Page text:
Thursday, 18 September 2014

Childhood literacy - let's all take responsibility by Bryony Pearce

Something that really shocks me is the number of kids leaving school in the UK with poor literacy skills.  In this new millennium, around one fifth of school leavers have the literacy skills of an 11-year-old, or younger, making them basically unemployable.  In fact 40% of employers complain about poor use of English from their youngest employees.  

How can this be?  My son has just finished Reception.  He now reads with confidence and expression.  Can his teacher really be one of a select few who can effectively teach reading to youngsters, or is the problem not, in fact, something that can be blamed on our schools?

At a recent school meeting teachers bemoaned the lack of support from parents.  They send reading books home with the children, but they come back a week later having not been touched.  
“Mum says I don’t have to read it.”  The children say.

On school visits I regularly encounter children who tell me sorry, they would buy my book, but there's no point as they simply do not read, they haven’t a single book in their house.

I am a writer, I live by my imagination and yet I cannot imagine a household that doesn’t have one single book in it.  Not a Bible, prayer book, or copy of the Koran, not a book in the toilet filled with useless facts, not a picture book for bedtime, not an atlas, or coffee table book, not a classic novel, or a work of contemporary fiction, not a reference book or dictionary, not a puzzle book, not a ‘beach’ book that came free with a magazine, not a comic, not a graphic novel, not even a dog eared copy of Calvin and Hobbes. 
A house without a bookshelf, to me, is a house without a heart.  It is heartbreaking to imagine all these houses, wordless. 

I understand that books cost money and that in this day and age some families need every single penny to put food on the table.  But aren’t books handed down any more (my kids have dozens of my own old childhood books, some of which belonged to my own mother when she was young)?  Can’t families join a library and fill their shelves that way (I can take 9 books home on each library card my family has.  That means I could have 27 new books for free every single time I visit), and in the areas where the libraries have been shut down, don’t the schools have libraries or library vans for the children to use?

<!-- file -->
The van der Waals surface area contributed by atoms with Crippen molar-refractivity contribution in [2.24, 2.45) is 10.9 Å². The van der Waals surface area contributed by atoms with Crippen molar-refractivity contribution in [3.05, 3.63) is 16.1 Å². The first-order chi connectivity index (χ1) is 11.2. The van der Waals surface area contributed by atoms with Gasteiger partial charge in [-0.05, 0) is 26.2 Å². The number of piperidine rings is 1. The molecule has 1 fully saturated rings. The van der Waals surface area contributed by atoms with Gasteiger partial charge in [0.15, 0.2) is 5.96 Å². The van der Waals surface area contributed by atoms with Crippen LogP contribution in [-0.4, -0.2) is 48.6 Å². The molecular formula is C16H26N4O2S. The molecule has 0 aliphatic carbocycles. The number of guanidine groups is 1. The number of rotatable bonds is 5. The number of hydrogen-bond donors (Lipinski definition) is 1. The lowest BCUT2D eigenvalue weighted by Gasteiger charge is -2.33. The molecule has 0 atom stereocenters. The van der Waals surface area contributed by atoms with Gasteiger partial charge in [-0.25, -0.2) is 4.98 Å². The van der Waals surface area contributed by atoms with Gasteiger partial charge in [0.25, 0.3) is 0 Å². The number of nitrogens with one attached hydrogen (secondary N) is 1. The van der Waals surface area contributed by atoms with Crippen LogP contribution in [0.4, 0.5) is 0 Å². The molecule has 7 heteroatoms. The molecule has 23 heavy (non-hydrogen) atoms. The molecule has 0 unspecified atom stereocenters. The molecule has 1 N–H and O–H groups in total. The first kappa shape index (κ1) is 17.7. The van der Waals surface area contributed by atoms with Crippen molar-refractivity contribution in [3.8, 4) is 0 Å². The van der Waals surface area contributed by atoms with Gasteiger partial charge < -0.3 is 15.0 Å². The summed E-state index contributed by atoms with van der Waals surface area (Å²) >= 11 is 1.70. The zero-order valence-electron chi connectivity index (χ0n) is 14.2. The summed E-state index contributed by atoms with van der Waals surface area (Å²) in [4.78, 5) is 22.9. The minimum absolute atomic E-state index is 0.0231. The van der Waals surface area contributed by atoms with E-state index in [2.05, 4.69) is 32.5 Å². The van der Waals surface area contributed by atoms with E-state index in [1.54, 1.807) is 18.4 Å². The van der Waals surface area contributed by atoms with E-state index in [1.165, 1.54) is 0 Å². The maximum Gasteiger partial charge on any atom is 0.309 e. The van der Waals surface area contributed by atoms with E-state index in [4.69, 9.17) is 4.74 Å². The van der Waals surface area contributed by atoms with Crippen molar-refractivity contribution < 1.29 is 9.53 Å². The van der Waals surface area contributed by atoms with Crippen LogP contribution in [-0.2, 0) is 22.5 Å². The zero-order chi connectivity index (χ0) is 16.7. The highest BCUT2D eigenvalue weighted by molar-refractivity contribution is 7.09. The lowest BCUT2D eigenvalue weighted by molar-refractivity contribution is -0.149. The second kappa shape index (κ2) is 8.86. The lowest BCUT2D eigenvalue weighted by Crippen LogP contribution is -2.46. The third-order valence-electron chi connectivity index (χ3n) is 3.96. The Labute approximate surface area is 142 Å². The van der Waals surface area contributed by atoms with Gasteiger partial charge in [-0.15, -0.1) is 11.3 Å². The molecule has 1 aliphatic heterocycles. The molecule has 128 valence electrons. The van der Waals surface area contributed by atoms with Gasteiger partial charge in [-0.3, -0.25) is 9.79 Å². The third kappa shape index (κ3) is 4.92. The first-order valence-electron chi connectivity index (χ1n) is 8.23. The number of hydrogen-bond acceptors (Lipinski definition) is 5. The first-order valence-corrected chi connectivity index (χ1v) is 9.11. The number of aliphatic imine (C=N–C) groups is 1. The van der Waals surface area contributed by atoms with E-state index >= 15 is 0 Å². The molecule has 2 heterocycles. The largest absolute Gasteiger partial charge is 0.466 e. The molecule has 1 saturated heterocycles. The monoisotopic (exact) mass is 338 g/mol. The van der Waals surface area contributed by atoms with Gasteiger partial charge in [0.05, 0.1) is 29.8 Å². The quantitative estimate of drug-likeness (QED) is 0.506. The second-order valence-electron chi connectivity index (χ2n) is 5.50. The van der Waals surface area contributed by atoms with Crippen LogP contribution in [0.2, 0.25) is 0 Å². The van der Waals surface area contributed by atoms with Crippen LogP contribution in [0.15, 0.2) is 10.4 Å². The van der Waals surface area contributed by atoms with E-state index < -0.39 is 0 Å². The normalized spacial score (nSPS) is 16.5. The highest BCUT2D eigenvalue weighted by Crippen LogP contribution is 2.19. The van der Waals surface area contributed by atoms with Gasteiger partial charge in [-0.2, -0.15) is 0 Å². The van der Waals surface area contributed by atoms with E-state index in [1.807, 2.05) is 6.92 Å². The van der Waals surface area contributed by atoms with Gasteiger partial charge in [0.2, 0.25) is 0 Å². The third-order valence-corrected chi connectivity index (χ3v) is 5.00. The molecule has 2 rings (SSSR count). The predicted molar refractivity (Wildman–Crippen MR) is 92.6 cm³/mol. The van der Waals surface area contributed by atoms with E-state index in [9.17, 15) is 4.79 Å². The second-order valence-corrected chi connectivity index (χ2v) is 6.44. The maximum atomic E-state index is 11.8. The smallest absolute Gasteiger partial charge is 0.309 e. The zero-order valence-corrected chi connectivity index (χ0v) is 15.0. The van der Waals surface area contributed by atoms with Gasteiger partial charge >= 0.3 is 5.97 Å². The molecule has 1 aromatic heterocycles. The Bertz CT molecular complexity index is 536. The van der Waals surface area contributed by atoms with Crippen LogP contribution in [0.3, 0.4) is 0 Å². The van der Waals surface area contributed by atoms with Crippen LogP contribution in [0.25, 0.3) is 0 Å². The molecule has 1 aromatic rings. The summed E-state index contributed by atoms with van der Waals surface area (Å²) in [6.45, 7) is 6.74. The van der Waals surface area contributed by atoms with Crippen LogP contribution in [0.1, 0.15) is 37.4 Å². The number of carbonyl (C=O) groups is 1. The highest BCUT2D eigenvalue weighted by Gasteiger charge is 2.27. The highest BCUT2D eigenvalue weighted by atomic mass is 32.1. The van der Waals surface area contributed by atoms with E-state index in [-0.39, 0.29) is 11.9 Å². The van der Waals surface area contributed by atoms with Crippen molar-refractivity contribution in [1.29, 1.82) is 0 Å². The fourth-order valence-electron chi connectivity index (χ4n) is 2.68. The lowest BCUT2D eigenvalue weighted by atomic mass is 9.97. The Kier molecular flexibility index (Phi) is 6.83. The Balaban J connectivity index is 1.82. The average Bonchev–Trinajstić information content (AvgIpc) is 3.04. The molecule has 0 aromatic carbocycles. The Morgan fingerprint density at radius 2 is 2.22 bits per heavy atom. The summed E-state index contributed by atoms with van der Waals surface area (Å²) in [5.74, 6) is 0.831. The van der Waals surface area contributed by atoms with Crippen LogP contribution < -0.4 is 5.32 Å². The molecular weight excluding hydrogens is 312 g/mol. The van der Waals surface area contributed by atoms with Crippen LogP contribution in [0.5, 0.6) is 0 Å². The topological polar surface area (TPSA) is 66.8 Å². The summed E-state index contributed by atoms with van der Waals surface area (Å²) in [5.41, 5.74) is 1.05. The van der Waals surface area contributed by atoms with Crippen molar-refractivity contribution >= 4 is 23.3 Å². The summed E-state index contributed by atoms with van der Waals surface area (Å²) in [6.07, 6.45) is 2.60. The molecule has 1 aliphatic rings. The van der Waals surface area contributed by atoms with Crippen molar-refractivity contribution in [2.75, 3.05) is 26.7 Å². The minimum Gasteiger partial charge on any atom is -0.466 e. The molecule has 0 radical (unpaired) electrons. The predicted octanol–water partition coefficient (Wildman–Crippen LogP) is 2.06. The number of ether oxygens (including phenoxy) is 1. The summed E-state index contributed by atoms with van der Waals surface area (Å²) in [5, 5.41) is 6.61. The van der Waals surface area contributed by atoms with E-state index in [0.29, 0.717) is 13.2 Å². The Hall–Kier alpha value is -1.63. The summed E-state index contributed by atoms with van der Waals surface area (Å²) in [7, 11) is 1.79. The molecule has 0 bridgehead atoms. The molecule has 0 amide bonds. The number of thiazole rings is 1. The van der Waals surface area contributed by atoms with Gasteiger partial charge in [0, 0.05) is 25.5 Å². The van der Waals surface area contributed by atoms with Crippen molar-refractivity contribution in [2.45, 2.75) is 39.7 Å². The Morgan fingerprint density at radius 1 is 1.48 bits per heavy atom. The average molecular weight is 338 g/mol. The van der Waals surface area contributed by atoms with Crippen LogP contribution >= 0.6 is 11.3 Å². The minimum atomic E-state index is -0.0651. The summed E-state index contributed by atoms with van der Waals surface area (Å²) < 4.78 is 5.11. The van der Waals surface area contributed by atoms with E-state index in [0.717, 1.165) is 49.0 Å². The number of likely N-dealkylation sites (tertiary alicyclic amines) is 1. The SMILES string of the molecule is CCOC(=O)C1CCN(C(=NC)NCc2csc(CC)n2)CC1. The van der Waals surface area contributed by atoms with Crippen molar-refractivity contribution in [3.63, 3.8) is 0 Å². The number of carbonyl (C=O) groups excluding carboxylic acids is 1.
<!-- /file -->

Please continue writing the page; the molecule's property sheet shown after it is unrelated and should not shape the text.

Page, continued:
I imagine that these shelves are not empty.  I picture them filled instead with video games, iPads and DVDs, or even minimalist ornaments (books can, if I’m honest, make quite a messy display). 

And if books are banished from the house what message does that give to our children about the importance of reading?

As parents taking responsibility for our children’s future we should be supporting those who are teaching our children learn to read and write.

So we should let our children see us pick up a book and read, make sure they can find age appropriate books easily, make them feel like a trip to the library is a huge treat, have Santa bring them a book token for Christmas.  And we should tell them that it is actually important that they do their school reading. 

A teacher can be the best to ever walk through a class room and an author can write the most exciting books; books that make children want to devour every page, but if a child is taught at home that reading is pointless, unsociable or something to be hidden away, then nothing the teacher or author can do will reach them.  If a child does not practice their skills by reading for pleasure, there is the risk that they will leave school unable to read anything more complex than Disney Fairies and that would be a great shame.



  1. I had a large family who couldn't read when I was a special needs teacher. I used to record books on tape and send them home with the eldest and they all listened to them. Very labour intensive. The most successful children in schools are those where the home and the school both input together. The teachers cannot do it alone.

  2. Neither of my parents could have been called avid book readers but there were always books in the house and my sister and I were encouraged to read. Weekly library trips were a huge treat, my father read to us, my mother made up stories, and we were always bought books. I couldn't imagine a world without books and stories and I'm so thankful that my own daughter feels the same way.

  3. Our local library and my teachers were the ones that really drove my enthusiasm for reading. Great post Bryony.